Since the uproar against sweatshop abuses in the early '90s, major textile corporations have spent millions on public relations to showcase "good corporate citizenry" - as if such a concept were possible.

Some positive examples of non-sweat apparel production have sprung up in the last couple years: Sweat X was paying "living" wages to U.S. workers (until it shut down) and American Apparel, which recently opened a store in Toronto, pays workers in Los Angeles decent wages to produce unbranded high quality t-shirts and other clothing.

Commendable as these examples are, their praxis is fundamentally flawed. They seek a return to the post-war settlement, naively hoping decent-paying 9-5 factory jobs can thrive again in the era of neo-liberalism. And although workers have more say over their lives at the American Apparel factory than in a Nike or Adidas outsourcing operation, the non-sweat factories still operate on a centrally planned hierarchy.

In a sense, the Zapatistas, basically an agrarian movement, have leap-frogged the entire wage system with their forays into 'industry.' Co-op members receive no salary for their labor; all profits are invested back into entire community, mostly for public services, specifically health promotion.

"We have a difficult situation," admits Hedez, who is married with several children. "We sustain ourselves through what little we can grow in our milpas (corn fields). We have two days a week for working in the fields. We also buy various things, but very little."

On the outset, working roughly a 40-hour week as a volunteer seems over-zealous, if not downright exploitative. But factory activists have realized they can't individually pull themselves out of poverty. Key pillars of Zapatismo like health, education, work and dignity demand collective action, cooperation and mutual aid.

While boot co-op activists work in their little factory, other community members cut grass and do repairs on public spaces, provide health care, grow shared food, administer justice and take on other tasks in the public interest. Like most political movements, some Zapatistas end up doing more work than others but all people involved in the movement are expected to contribute as best they can.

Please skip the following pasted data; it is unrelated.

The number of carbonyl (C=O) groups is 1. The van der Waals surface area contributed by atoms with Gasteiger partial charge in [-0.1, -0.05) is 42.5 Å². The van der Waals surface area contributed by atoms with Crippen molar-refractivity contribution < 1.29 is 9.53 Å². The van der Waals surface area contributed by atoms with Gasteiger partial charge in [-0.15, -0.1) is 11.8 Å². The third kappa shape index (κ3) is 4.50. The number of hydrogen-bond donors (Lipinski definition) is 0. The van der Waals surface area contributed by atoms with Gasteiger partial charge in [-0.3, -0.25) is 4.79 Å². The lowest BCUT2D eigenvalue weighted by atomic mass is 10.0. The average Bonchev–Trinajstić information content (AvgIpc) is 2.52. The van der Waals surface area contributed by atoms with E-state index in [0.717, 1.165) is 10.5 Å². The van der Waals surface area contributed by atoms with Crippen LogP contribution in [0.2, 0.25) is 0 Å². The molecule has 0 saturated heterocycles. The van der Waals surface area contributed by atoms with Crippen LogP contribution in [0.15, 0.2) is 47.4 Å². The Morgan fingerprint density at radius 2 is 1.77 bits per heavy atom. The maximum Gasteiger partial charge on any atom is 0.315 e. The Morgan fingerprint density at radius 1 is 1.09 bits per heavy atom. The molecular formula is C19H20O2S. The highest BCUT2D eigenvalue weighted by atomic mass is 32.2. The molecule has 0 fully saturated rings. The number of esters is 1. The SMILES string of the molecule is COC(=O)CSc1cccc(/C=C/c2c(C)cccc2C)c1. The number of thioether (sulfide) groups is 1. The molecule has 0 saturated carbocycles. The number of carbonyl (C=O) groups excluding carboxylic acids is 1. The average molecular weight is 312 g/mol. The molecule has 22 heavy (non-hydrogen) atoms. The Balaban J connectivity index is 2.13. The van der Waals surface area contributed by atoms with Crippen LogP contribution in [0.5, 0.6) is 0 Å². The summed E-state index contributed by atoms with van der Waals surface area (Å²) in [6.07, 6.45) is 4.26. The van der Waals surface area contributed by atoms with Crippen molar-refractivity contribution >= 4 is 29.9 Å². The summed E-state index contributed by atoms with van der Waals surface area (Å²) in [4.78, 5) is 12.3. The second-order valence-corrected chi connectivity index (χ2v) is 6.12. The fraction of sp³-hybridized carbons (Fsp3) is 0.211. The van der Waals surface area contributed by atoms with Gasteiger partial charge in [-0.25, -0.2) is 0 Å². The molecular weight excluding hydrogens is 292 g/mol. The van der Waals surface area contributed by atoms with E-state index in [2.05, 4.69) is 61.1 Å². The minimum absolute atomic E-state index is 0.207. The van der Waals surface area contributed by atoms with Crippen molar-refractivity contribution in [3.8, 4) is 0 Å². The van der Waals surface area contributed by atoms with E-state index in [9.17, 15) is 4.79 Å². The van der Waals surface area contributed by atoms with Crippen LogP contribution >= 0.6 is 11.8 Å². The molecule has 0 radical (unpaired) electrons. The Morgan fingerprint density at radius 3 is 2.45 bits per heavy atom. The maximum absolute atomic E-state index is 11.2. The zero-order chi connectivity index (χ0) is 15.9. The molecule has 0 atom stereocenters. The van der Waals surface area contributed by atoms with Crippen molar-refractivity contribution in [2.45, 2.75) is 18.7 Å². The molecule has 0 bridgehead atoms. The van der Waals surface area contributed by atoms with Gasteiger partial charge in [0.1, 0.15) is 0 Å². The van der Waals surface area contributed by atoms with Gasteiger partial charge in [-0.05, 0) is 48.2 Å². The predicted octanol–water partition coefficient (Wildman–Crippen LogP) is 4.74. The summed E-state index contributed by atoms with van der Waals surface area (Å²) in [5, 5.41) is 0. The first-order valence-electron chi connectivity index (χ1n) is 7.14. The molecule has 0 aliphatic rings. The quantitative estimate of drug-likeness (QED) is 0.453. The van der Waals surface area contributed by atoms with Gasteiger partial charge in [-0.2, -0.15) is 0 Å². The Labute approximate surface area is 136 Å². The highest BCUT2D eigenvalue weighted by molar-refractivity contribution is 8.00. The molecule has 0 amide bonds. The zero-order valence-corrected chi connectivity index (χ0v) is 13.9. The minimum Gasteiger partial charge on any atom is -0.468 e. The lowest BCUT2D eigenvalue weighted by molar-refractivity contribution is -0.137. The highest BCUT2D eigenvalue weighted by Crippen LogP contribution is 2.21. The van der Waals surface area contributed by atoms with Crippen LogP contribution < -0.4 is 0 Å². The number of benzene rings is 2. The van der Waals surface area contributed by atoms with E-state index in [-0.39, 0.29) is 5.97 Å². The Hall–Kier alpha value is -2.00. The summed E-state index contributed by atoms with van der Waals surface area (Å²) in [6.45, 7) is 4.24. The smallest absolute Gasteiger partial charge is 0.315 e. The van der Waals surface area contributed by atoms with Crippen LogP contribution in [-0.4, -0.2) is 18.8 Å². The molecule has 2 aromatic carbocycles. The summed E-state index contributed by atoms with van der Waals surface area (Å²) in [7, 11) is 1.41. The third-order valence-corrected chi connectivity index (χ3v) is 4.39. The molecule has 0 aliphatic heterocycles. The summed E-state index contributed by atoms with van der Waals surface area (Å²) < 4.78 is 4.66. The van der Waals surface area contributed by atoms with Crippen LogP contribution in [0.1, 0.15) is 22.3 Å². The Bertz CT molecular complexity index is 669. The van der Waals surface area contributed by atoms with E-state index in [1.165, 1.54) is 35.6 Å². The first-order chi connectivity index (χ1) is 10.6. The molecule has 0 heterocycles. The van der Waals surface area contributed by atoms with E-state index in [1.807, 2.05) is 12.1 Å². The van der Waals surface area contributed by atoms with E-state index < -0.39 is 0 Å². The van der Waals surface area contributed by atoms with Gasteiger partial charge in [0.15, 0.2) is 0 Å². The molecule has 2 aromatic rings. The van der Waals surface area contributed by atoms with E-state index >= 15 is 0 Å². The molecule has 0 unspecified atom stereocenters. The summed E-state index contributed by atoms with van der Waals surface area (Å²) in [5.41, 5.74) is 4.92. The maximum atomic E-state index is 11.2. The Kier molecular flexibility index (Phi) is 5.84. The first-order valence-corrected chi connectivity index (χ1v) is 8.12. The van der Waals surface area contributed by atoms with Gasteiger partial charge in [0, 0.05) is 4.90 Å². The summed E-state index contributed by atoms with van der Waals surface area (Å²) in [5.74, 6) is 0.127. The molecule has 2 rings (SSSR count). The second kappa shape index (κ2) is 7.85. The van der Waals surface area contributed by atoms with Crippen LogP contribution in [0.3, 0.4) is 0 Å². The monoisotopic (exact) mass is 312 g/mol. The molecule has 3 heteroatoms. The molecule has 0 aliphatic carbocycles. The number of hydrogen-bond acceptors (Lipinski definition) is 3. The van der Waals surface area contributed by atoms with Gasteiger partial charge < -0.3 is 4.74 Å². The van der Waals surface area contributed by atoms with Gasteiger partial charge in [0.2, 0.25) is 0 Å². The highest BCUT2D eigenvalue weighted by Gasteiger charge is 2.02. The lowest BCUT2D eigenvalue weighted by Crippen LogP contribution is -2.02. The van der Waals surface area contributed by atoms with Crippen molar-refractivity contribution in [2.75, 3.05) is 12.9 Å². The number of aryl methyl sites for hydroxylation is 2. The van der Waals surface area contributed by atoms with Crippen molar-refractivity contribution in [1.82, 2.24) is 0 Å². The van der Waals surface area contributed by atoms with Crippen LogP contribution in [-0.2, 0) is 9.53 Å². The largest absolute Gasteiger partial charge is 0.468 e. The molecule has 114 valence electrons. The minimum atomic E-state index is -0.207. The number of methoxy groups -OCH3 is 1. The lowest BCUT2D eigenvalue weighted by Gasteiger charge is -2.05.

The 1st of January Boot Workshop is not a perfect model of economic democracy. The component parts for the boots - soles, laces etc. - are bought from coyotes (middlemen) in San Cristobal de las Casas and are presumably imported from China.

And, in the Chiapas highlands, the 'glory' of worker-self-management exists beside deplorable poverty the Mexican government characterizes as 'acute marginalization'; many of the workshop activists can't afford shoes for their own children.

Poverty is ubiquitous in Chiapas (and most of the world), stifling possibilities for participatory economics; you can't make something from nothing. The workshop wants to expand production but it's unlikely they'll get a bank loan for new capital; a 1994 memo from the Chase Manhattan Bank urging the Mexican army to "eliminate the Zapatistas" elucidates how global capital evaluates those who seek alternatives.

Still, the workshop's production is based on a key principle of Zapatismo, 'Everything for everyone, nothing for ourselves.'

"Those of us with the privilege of a Canadian passport, who are 'also Zapatistas' by Rafeal's definition, have a responsibility to help build participatory structures in re-developing areas," said Black Star organizer Dennis Hale. "Not just for because we're nice guilty liberals, but because we need them more than they need us."

Originally appeared in the Industrial Worker (November 2005)

Originally posted: November 2, 2005 at